A contact investigation was conducted on each positive case whenever there were potential exposure risks. All HCWs with positive COVID-19 PCRs were followed up for clearance following the local protocol. This project was run as a part of the mandatory institutional infection control plan for re-joining work after a quarantine period. The project utilised the hospital policy for HCW testing for COVID-19, wherein a test-based strategy was followed for all symptomatic and asymptomatic HCWs to join work (Figure 1). The asymptomatic HCWs diagnosed with COVID-19 were tested periodically every 48–72 hours until the infection cleared. A single negative PCR test was needed for clearance ≥5 days, along with physical assessments in the employee health clinic for all joining HCWs. All personal information was kept confidential throughout the study; no extra testing was required for those cases and no further specimens were collected. The study was been approved by the Institutional Review Board (IRB-2020-475-Med).
Figure 1 The follow-up algorithm for a confirmed case of an HCW with COVID-19.
One nasopharyngeal swab sample was collected from each individual during the first week of joining and inoculated in a tube that contained a viral transport medium (VTM) (Vircell, Spain). The viral nucleic acid was extracted by the QIAamp Viral RNA Mini Kit (Qiagen, Germany), followed by a qRT-PCR assay using the RealStar SARS-CoV-2 RT-PCR Kit (Altona Diagnostics, Germany). The tests detected the E gene sequence of the lineage B-betacoronavirus and the S gene sequence specific to SARS-CoV-2. All samples were initially screened by the detection of the E gene, followed by a confirmatory step to detect the S gene sequence, with RNA positive and negative controls corresponding to the target genes. When only the E gene was detected, the result was considered as inconclusive and another sample was requested for submission on the same day, according to the WHO for interpreting SARS-CoV-2 PCR tests.14
Main Outcomes and Measures
The primary outcome was to assess the prevalence of laboratory-confirmed COVID-19 infections (defined as a positive qRT-PCR test) among HCWs re-joining from within the quarantine area.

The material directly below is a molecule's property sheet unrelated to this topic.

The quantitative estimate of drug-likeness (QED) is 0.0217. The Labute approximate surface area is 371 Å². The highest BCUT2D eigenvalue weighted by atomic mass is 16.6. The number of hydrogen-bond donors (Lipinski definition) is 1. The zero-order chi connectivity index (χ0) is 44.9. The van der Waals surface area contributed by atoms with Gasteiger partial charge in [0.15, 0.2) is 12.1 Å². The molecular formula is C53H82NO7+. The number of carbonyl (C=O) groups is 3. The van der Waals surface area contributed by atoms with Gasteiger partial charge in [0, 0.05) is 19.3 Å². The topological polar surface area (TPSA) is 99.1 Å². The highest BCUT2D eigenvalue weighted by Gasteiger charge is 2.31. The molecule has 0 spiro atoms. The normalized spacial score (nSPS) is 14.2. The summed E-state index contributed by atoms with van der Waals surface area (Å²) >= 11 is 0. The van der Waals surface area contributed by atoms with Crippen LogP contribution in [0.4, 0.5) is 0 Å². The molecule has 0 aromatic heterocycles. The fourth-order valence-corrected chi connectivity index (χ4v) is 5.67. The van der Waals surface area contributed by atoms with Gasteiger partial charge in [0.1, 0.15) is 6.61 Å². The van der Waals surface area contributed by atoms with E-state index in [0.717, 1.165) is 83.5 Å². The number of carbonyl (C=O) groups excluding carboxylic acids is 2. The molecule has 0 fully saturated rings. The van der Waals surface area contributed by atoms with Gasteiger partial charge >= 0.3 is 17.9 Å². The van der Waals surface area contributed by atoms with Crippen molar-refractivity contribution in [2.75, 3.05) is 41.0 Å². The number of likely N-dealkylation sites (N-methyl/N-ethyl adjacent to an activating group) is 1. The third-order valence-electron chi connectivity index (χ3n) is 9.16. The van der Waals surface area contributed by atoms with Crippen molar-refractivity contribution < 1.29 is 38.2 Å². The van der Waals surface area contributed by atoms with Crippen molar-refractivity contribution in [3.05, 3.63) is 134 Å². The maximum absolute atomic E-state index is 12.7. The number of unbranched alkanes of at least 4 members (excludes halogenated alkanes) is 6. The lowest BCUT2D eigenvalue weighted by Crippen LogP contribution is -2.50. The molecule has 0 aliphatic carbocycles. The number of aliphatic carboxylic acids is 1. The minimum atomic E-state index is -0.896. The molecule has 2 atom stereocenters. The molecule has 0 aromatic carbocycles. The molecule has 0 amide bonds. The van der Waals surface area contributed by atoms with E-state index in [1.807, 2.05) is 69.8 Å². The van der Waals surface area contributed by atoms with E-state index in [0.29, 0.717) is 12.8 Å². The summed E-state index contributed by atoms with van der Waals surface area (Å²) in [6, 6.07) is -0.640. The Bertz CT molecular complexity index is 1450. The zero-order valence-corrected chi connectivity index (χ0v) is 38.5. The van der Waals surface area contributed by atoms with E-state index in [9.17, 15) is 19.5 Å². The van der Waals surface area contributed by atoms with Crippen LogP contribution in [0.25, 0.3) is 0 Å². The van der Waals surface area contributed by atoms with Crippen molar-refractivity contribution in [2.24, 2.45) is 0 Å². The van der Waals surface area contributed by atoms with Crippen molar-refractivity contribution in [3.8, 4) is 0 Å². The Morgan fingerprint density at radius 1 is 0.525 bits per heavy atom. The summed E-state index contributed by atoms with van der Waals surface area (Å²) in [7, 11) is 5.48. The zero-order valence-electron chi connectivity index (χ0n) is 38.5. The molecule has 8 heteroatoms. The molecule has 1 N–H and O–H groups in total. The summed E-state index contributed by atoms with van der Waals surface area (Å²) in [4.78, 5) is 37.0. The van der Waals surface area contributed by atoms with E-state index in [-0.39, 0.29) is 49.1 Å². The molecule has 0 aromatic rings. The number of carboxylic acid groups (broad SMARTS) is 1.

There were two secondary outcomes. The first was to determine the risks of exposure and predictors of positivity before re-joining work. The second was to report any associated clinical manifestations.
The data were tabulated in excel sheets and expressed in mean and SD forms. Comparative studies were performed between positive and negative cases using one-way ANOVA. A p-value of <0.05 was considered statistically significant. All statistical analyses were performed using the GraphPad Prism software for Mac (version 7).
Of the 301 HCWs evaluated, the qRT-PCR results indicated that 18 individuals (6%) tested positive in the PCR. All positive testing HCWs were interviewed by phone calls and while an electronic questionnaire sent to all negatively testing individuals. Of the latter, only 119 responded and provided the requested data. We found no significant differences between the age mean ± SD in the negative cases (33.8 Y ± 7.0) or positive cases (32.9 Y ± 8.7) (p-value = 0.90). Of the 18 PCR-positive testing HCWs, 7 (38.9%) were male compared to only 16 (13.4%) in the negative PCR group, which was statistically significant (Table 1). Most HCWs in this cohort belonged to the age group of 20–29 Y, which was also evident in the age distribution in both positive and negative cases.
Table 1 Demographic and Clinical Characteristics for the Quarantined Individuals
Considering the large quarantine area, we stratified the zones and found that residents in some zones were at higher risks of having positive PCR results compared to other zones, as shown in Table 1 (Figure 1).